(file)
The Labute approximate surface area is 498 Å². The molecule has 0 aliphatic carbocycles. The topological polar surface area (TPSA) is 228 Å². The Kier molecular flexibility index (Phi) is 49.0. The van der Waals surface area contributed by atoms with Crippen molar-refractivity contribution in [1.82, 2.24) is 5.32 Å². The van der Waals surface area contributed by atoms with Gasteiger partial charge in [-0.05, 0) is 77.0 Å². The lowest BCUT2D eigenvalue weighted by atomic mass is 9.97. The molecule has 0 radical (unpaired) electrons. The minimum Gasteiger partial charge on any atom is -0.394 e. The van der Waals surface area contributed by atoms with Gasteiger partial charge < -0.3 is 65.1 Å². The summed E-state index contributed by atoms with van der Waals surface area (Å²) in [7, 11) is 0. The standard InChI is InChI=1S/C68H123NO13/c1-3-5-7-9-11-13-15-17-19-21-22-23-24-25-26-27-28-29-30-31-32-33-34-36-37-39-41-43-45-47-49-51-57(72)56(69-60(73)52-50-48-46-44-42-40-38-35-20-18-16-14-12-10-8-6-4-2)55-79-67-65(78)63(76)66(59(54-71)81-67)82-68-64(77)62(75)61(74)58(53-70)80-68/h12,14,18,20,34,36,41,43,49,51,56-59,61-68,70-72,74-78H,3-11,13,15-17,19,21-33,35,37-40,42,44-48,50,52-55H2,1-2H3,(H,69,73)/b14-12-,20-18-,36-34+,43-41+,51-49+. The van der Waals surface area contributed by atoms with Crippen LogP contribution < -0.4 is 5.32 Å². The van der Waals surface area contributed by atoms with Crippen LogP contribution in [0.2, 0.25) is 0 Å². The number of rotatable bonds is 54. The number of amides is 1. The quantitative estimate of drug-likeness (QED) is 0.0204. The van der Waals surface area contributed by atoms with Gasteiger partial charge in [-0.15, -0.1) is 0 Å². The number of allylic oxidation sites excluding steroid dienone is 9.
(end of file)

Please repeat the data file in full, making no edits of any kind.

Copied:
The Labute approximate surface area is 498 Å². The molecule has 0 aliphatic carbocycles. The topological polar surface area (TPSA) is 228 Å². The Kier molecular flexibility index (Phi) is 49.0. The van der Waals surface area contributed by atoms with Crippen molar-refractivity contribution in [1.82, 2.24) is 5.32 Å². The van der Waals surface area contributed by atoms with Gasteiger partial charge in [-0.05, 0) is 77.0 Å². The lowest BCUT2D eigenvalue weighted by atomic mass is 9.97. The molecule has 0 radical (unpaired) electrons. The minimum Gasteiger partial charge on any atom is -0.394 e. The van der Waals surface area contributed by atoms with Gasteiger partial charge < -0.3 is 65.1 Å². The summed E-state index contributed by atoms with van der Waals surface area (Å²) in [7, 11) is 0. The standard InChI is InChI=1S/C68H123NO13/c1-3-5-7-9-11-13-15-17-19-21-22-23-24-25-26-27-28-29-30-31-32-33-34-36-37-39-41-43-45-47-49-51-57(72)56(69-60(73)52-50-48-46-44-42-40-38-35-20-18-16-14-12-10-8-6-4-2)55-79-67-65(78)63(76)66(59(54-71)81-67)82-68-64(77)62(75)61(74)58(53-70)80-68/h12,14,18,20,34,36,41,43,49,51,56-59,61-68,70-72,74-78H,3-11,13,15-17,19,21-33,35,37-40,42,44-48,50,52-55H2,1-2H3,(H,69,73)/b14-12-,20-18-,36-34+,43-41+,51-49+. The van der Waals surface area contributed by atoms with Crippen LogP contribution < -0.4 is 5.32 Å². The van der Waals surface area contributed by atoms with Crippen LogP contribution in [0.2, 0.25) is 0 Å². The number of rotatable bonds is 54. The number of amides is 1. The quantitative estimate of drug-likeness (QED) is 0.0204. The van der Waals surface area contributed by atoms with Gasteiger partial charge in [-0.15, -0.1) is 0 Å². The number of allylic oxidation sites excluding steroid dienone is 9.